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Bill requiring Utah ambulance driving course heads to Senate

Published February 27, 2013 1:10 pm

HB230 • Two fatal ambulance accidents last July spurred action
This is an archived article that was published on sltrib.com in 2013, and information in the article may be outdated. It is provided only for personal research purposes and may not be reprinted.

They were buckled in, had the car air conditioning going and the radio humming in the background as Ogden resident Richard Noorda prepared to take his 88-year-old mother, Arline Logan, to a doctor's appointment last July.

The two never made it through the intersection at Sunset Lane and U.S. 89. A westbound ambulance, lights and siren on as it transported a critically injured patient to a nearby hospital, struck the left front of Noorda's car, causing it to careen 45 yards north on U.S. 89. The emergency vehicle also hit two other cars before coming to a stop.

"My mother was killed outright," Noorda said as he spoke in support of HB230 Wednesday morning. The legislation, sponsored by Rep. Gage Froerer, R-Huntsville, is in answer to the accident that took Logan's life as well as a fatal ambulance crash in Hurricane just a few weeks later.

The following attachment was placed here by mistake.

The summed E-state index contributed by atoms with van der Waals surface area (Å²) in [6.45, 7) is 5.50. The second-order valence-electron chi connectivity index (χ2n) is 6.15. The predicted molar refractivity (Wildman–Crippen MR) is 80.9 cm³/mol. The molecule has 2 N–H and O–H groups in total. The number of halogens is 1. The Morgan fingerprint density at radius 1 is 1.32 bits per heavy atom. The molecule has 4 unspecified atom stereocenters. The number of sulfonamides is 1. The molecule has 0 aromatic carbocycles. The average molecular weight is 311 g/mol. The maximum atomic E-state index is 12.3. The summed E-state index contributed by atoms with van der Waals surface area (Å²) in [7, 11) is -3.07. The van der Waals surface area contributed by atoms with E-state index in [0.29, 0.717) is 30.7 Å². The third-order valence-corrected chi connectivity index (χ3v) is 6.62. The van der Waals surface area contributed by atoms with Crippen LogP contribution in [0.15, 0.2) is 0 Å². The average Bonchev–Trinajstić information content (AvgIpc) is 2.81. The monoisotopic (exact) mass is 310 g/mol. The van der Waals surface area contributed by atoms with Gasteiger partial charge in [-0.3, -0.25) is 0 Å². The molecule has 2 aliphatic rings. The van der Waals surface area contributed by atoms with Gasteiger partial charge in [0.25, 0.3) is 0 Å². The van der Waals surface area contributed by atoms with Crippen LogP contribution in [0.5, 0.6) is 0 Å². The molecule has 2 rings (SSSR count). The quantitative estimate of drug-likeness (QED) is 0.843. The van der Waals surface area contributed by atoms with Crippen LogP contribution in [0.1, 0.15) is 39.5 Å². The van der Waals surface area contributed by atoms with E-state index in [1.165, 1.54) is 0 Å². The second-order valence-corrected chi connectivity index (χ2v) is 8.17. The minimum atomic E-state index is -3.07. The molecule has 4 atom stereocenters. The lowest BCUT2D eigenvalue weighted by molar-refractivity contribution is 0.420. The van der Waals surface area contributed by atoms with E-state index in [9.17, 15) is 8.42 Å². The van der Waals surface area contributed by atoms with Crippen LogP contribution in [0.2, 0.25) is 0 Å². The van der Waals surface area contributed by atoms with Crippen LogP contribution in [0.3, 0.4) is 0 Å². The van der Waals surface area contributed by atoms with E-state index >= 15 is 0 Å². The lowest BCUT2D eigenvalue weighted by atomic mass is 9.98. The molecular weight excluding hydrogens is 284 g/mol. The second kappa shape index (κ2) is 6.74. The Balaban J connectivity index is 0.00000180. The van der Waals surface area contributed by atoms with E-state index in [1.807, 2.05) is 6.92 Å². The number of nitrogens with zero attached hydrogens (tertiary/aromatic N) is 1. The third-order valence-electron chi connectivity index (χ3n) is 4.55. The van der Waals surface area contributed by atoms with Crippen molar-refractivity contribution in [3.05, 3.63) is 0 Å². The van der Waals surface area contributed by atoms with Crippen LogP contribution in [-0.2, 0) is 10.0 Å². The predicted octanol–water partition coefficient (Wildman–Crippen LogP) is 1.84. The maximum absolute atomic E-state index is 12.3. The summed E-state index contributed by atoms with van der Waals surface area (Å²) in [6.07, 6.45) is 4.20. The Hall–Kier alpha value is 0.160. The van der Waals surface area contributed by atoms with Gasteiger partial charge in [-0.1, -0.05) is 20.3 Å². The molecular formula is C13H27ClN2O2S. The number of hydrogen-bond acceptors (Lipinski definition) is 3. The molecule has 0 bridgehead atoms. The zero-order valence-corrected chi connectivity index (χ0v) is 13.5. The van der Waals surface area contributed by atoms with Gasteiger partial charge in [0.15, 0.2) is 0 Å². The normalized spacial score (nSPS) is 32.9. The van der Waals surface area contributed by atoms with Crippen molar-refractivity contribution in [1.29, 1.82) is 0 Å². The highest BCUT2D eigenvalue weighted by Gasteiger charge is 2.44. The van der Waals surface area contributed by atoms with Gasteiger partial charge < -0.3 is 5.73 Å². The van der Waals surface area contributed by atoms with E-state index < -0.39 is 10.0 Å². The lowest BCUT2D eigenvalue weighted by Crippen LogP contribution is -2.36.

Froerer said his bill will fill a gap in state law by requiring formalized training for drivers of emergency medical vehicles.

"You might be surprised to know that the current statute addresses the vehicle itself and how that is to be maintained," Froerer told members of the Senate Health and Human Services committee, "but it has no reference to any training for these emergency medical vehicle operators."

For the past few months, a task force has worked to define the necessary training, Froerer said, and the Department of Health will be tasked with approval and oversight of that certification process. If HB230 passes, every ambulance driver will need to provide proof of successful completion of such a course beginning Jan. 31, 2014.

The ambulance operator in Noorda's accident was recently charged with negligent homicide, a class A misdemeanor.

"We must also recognize the tragedy of drivers that are now facing [these] charges," Froerer said of those emergency response personnel who have to live with an action that caused a death, and also end up with a criminal record.

For Noorda, passage of HB230 would mean that his mother "did not die in vain."

"That training should help protect not just the everyday citizen," Noorda said, "but also the guys that are behind the wheel and the people that are riding with them."

Financial costs of such certification have yet to be determined. HB230 unanimously passed the House last Friday, and cleared the Senate committee Wednesday with 4-0 approval. It now heads to the full Senate for consideration.


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